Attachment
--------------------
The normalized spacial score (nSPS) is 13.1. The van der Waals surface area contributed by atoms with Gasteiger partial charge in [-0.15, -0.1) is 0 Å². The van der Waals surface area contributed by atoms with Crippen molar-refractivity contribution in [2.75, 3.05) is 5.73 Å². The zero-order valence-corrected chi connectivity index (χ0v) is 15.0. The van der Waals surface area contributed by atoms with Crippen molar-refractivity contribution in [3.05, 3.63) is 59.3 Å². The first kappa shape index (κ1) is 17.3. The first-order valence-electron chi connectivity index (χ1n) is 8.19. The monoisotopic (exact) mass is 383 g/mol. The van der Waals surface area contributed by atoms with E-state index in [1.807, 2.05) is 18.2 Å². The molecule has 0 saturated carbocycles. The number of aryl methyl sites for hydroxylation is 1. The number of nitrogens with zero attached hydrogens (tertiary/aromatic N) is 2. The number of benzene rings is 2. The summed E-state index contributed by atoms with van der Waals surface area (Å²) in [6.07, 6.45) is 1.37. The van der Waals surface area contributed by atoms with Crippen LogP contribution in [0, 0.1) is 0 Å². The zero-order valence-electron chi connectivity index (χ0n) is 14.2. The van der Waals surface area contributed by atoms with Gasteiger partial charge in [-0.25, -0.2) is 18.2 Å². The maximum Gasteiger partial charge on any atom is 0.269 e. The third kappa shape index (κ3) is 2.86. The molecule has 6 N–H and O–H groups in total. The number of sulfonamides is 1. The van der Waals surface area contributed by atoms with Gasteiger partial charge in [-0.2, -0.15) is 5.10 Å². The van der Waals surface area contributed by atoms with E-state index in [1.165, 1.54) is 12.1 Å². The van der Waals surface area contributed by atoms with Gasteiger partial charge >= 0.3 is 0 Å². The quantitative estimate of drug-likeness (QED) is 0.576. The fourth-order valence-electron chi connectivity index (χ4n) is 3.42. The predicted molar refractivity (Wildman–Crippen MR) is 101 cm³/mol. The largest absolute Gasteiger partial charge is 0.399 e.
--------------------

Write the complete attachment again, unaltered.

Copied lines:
The normalized spacial score (nSPS) is 13.1. The van der Waals surface area contributed by atoms with Gasteiger partial charge in [-0.15, -0.1) is 0 Å². The van der Waals surface area contributed by atoms with Crippen molar-refractivity contribution in [2.75, 3.05) is 5.73 Å². The zero-order valence-corrected chi connectivity index (χ0v) is 15.0. The van der Waals surface area contributed by atoms with Crippen molar-refractivity contribution in [3.05, 3.63) is 59.3 Å². The first kappa shape index (κ1) is 17.3. The first-order valence-electron chi connectivity index (χ1n) is 8.19. The monoisotopic (exact) mass is 383 g/mol. The van der Waals surface area contributed by atoms with E-state index in [1.807, 2.05) is 18.2 Å². The molecule has 0 saturated carbocycles. The number of aryl methyl sites for hydroxylation is 1. The number of nitrogens with zero attached hydrogens (tertiary/aromatic N) is 2. The number of benzene rings is 2. The summed E-state index contributed by atoms with van der Waals surface area (Å²) in [6.07, 6.45) is 1.37. The van der Waals surface area contributed by atoms with Crippen LogP contribution in [0, 0.1) is 0 Å². The zero-order valence-electron chi connectivity index (χ0n) is 14.2. The van der Waals surface area contributed by atoms with Gasteiger partial charge in [-0.25, -0.2) is 18.2 Å². The maximum Gasteiger partial charge on any atom is 0.269 e. The third kappa shape index (κ3) is 2.86. The molecule has 6 N–H and O–H groups in total. The number of sulfonamides is 1. The van der Waals surface area contributed by atoms with Gasteiger partial charge in [-0.2, -0.15) is 5.10 Å². The van der Waals surface area contributed by atoms with E-state index in [1.165, 1.54) is 12.1 Å². The van der Waals surface area contributed by atoms with Gasteiger partial charge >= 0.3 is 0 Å². The quantitative estimate of drug-likeness (QED) is 0.576. The fourth-order valence-electron chi connectivity index (χ4n) is 3.42. The predicted molar refractivity (Wildman–Crippen MR) is 101 cm³/mol. The largest absolute Gasteiger partial charge is 0.399 e.